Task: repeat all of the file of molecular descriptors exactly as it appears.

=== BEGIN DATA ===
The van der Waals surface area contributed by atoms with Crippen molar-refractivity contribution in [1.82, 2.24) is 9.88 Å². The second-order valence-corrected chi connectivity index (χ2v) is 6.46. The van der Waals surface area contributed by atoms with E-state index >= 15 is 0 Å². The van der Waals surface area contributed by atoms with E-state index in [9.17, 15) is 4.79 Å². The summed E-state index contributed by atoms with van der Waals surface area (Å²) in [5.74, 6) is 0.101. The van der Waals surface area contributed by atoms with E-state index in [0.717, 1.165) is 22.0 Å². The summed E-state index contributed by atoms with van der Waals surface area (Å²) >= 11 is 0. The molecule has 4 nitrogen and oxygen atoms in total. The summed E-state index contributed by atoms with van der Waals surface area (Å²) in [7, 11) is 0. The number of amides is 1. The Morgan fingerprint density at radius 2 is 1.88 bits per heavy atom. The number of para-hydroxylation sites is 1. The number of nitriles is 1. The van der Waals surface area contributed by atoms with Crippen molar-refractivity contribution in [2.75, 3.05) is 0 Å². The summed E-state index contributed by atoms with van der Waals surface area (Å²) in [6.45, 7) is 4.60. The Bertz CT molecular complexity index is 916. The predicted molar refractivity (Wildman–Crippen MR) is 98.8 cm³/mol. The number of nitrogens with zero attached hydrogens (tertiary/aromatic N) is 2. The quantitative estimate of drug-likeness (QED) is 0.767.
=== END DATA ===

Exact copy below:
The van der Waals surface area contributed by atoms with Crippen molar-refractivity contribution in [1.82, 2.24) is 9.88 Å². The second-order valence-corrected chi connectivity index (χ2v) is 6.46. The van der Waals surface area contributed by atoms with E-state index >= 15 is 0 Å². The van der Waals surface area contributed by atoms with E-state index in [9.17, 15) is 4.79 Å². The summed E-state index contributed by atoms with van der Waals surface area (Å²) in [5.74, 6) is 0.101. The van der Waals surface area contributed by atoms with E-state index in [0.717, 1.165) is 22.0 Å². The summed E-state index contributed by atoms with van der Waals surface area (Å²) >= 11 is 0. The molecule has 4 nitrogen and oxygen atoms in total. The summed E-state index contributed by atoms with van der Waals surface area (Å²) in [7, 11) is 0. The number of amides is 1. The Morgan fingerprint density at radius 2 is 1.88 bits per heavy atom. The number of para-hydroxylation sites is 1. The number of nitriles is 1. The van der Waals surface area contributed by atoms with Crippen molar-refractivity contribution in [2.75, 3.05) is 0 Å². The summed E-state index contributed by atoms with van der Waals surface area (Å²) in [6.45, 7) is 4.60. The Bertz CT molecular complexity index is 916. The predicted molar refractivity (Wildman–Crippen MR) is 98.8 cm³/mol. The number of nitrogens with zero attached hydrogens (tertiary/aromatic N) is 2. The quantitative estimate of drug-likeness (QED) is 0.767.